In the online world, speed wins. Quickly determine the cause of the crisis, establish an appropriate tone of voice, and respond. I can’t stress this enough: you MUST act quickly to get the best possible outcome. People will talk whether you’re there or not but the quicker you respond, the quicker you can shape the conversation.
Join The Conversation
Whatever you do, don’t remain silent. Quickly determine a simple and clear message then respond to the situation and apologize. Use every platform you have to clarify the issue at hand and respond to popular questions.
Respond Appropriately
When possible, respond using the same method of communication. In the case of FedEx, they posted a video in their blog post. So if the uproar started with a tweet, use Twitter first. You can always elaborate on your company’s website or blog.
Be Not Afraid
Do not delete what people are saying. If you do, people will figure it out quicker than you can say “AHHHH!” Complaints are not the worst thing in the world, especially if you are responding, listening and taking steps to correct the actions. If you delete comments, you’re creating your own “worst case scenario.”
Take Responsibility
Respond to the negativism and provide information while being as transparent as possible. Do this even if you are not directly responsible for the crisis. But use your best judgment, you don’t have to take responsibility for EVERYTHING. Stay focused and respond to the biggest questions. This will dispel rumors, put out the fire and keep the crisis from deepening.
Use Authority
To give your statements further credibility, use someone who is the face of your organization. This can’t always happen, but if the option is available, use it.
Be Real
Customers will want you to say you’re sorry and that you know you messed up. Unfortunately, it’s not always so simple. No matter the case, keep it real. Avoid sounding like a press release, boardroom or robot. Communicate like a human who cares. Because hopefully you do care.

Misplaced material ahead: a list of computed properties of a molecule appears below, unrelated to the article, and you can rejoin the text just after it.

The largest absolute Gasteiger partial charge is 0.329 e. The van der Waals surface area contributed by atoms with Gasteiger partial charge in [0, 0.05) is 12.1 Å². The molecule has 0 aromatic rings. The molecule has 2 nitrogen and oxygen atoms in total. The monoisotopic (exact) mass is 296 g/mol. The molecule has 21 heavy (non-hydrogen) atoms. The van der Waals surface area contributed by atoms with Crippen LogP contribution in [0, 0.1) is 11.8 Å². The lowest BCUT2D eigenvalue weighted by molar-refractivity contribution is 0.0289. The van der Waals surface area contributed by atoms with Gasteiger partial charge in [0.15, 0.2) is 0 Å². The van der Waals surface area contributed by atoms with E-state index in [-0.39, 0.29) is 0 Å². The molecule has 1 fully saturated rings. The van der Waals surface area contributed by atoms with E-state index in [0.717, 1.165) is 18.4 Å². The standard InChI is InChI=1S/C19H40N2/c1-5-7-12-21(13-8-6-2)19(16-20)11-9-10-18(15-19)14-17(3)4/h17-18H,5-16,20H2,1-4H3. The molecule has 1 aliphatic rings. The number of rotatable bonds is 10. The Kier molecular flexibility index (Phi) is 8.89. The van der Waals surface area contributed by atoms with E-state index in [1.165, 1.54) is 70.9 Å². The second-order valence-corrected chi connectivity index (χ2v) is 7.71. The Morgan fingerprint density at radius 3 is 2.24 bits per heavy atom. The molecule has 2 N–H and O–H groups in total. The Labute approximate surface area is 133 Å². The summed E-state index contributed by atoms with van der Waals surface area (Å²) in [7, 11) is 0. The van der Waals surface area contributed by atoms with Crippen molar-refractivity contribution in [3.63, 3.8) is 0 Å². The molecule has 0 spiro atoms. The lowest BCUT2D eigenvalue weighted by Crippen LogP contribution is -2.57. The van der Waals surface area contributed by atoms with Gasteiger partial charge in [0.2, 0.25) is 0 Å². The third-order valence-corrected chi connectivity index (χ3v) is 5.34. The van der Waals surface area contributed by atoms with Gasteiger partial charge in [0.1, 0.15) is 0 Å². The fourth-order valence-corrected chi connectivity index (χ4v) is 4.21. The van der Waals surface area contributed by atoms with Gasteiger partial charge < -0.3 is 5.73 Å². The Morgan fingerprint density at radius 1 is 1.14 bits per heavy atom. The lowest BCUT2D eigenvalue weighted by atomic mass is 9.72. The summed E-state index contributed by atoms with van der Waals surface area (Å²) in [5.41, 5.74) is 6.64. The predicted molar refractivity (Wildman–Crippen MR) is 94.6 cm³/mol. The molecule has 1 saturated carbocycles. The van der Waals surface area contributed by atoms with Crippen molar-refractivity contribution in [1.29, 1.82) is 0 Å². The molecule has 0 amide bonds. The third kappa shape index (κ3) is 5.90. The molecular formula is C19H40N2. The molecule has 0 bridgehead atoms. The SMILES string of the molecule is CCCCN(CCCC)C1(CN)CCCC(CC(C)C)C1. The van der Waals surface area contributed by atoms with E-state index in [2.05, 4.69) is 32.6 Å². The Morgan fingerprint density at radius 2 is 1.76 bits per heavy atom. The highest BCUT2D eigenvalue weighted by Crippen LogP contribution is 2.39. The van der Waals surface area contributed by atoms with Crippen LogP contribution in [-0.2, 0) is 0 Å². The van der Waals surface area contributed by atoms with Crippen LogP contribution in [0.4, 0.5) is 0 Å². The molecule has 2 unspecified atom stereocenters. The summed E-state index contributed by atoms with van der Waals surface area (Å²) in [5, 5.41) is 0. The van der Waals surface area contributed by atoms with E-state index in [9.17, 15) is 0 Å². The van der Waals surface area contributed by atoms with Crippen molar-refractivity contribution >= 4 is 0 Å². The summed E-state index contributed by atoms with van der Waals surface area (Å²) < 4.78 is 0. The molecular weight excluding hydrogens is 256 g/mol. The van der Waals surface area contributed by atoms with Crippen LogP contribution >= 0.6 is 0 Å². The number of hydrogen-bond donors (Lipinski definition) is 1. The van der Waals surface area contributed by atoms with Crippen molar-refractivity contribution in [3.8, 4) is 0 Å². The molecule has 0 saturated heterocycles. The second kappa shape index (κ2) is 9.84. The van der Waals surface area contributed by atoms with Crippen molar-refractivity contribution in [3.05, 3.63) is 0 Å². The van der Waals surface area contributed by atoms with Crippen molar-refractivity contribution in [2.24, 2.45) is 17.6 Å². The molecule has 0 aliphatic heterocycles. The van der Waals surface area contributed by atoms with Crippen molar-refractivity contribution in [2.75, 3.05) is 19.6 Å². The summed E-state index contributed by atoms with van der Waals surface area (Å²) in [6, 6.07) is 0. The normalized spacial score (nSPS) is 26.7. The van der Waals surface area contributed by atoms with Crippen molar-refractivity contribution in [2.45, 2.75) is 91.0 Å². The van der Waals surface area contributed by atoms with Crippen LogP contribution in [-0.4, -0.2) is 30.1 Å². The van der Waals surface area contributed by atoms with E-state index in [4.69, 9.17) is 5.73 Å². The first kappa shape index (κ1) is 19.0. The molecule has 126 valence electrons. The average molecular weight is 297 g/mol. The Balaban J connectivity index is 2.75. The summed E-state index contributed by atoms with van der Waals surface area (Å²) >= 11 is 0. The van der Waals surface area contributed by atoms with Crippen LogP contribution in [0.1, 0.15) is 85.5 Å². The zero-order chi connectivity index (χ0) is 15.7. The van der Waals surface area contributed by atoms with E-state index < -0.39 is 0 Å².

Fix It
Fix the problem and reassure your customers that it won’t happen again. Stick to it.
Stay Involved
Keep monitoring and redistribute your initial response. You’ll probably need to post another response and reply to comments left on the social spaces throughout the day.
Finally, remember that online crisis management is about shaping the conversation. Once you do that and fix the matter, move on. You may feel the sting for a while but if you’ve handled everything as best as possible, you can shift focus back to your brand and making it as great as it can possibly be.

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Ed Sharp

Ed brings 15 years of traditional and digital media sales experience to the agency, giving us a perspective most agencies don’t have. When he’s not working or seeking new knowledge, Ed hangs out with his wife, two kids, two dogs, one cat, and a hamster. And yes, the cat and hamster are best friends.

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Chaney is a talented and accomplished designer and illustrator, who has expanded his skill set to include motion graphics and video editing. With nearly a decade of experience, his client work includes Waterstep, Baptist Health, the Archdiocese of Louisville Catholic Schools, First Harrison Bank, and many more